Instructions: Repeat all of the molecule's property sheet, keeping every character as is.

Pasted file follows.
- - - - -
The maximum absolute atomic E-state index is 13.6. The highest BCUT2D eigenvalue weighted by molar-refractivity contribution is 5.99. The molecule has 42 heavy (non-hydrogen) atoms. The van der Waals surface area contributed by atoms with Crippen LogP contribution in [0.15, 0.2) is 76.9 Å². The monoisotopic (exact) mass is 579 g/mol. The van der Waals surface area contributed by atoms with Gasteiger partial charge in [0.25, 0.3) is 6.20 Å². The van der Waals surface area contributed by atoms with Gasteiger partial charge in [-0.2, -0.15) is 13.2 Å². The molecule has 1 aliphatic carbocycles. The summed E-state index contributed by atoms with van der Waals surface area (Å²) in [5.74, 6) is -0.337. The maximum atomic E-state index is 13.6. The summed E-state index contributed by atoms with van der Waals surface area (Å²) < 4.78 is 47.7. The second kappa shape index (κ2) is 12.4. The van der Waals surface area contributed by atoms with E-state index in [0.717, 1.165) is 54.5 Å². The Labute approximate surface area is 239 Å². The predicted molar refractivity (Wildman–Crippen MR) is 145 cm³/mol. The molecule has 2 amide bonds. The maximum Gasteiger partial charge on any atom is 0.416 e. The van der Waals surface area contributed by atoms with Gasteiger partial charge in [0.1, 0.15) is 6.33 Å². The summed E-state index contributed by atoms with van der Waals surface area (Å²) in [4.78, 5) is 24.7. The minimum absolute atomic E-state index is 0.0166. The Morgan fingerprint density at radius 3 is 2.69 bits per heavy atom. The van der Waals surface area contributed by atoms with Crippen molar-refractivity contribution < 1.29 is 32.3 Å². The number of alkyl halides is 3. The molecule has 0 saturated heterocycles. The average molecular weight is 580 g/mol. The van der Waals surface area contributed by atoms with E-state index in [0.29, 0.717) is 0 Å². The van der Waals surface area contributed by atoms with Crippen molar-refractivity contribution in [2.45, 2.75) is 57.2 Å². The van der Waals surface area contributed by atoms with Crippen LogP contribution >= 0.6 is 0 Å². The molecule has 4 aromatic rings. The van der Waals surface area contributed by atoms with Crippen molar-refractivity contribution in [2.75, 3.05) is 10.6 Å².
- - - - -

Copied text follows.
The maximum absolute atomic E-state index is 13.6. The highest BCUT2D eigenvalue weighted by molar-refractivity contribution is 5.99. The molecule has 42 heavy (non-hydrogen) atoms. The van der Waals surface area contributed by atoms with Crippen LogP contribution in [0.15, 0.2) is 76.9 Å². The monoisotopic (exact) mass is 579 g/mol. The van der Waals surface area contributed by atoms with Gasteiger partial charge in [0.25, 0.3) is 6.20 Å². The van der Waals surface area contributed by atoms with Gasteiger partial charge in [-0.2, -0.15) is 13.2 Å². The molecule has 1 aliphatic carbocycles. The summed E-state index contributed by atoms with van der Waals surface area (Å²) in [5.74, 6) is -0.337. The maximum atomic E-state index is 13.6. The summed E-state index contributed by atoms with van der Waals surface area (Å²) < 4.78 is 47.7. The second kappa shape index (κ2) is 12.4. The van der Waals surface area contributed by atoms with E-state index in [0.717, 1.165) is 54.5 Å². The Labute approximate surface area is 239 Å². The predicted molar refractivity (Wildman–Crippen MR) is 145 cm³/mol. The molecule has 2 amide bonds. The maximum Gasteiger partial charge on any atom is 0.416 e. The van der Waals surface area contributed by atoms with Gasteiger partial charge in [0.1, 0.15) is 6.33 Å². The summed E-state index contributed by atoms with van der Waals surface area (Å²) in [4.78, 5) is 24.7. The minimum absolute atomic E-state index is 0.0166. The Morgan fingerprint density at radius 3 is 2.69 bits per heavy atom. The van der Waals surface area contributed by atoms with Crippen molar-refractivity contribution < 1.29 is 32.3 Å². The number of alkyl halides is 3. The molecule has 0 saturated heterocycles. The average molecular weight is 580 g/mol. The van der Waals surface area contributed by atoms with E-state index in [0.29, 0.717) is 0 Å². The van der Waals surface area contributed by atoms with Crippen molar-refractivity contribution in [2.45, 2.75) is 57.2 Å². The van der Waals surface area contributed by atoms with Crippen LogP contribution >= 0.6 is 0 Å². The molecule has 4 aromatic rings. The van der Waals surface area contributed by atoms with Crippen molar-refractivity contribution in [2.75, 3.05) is 10.6 Å².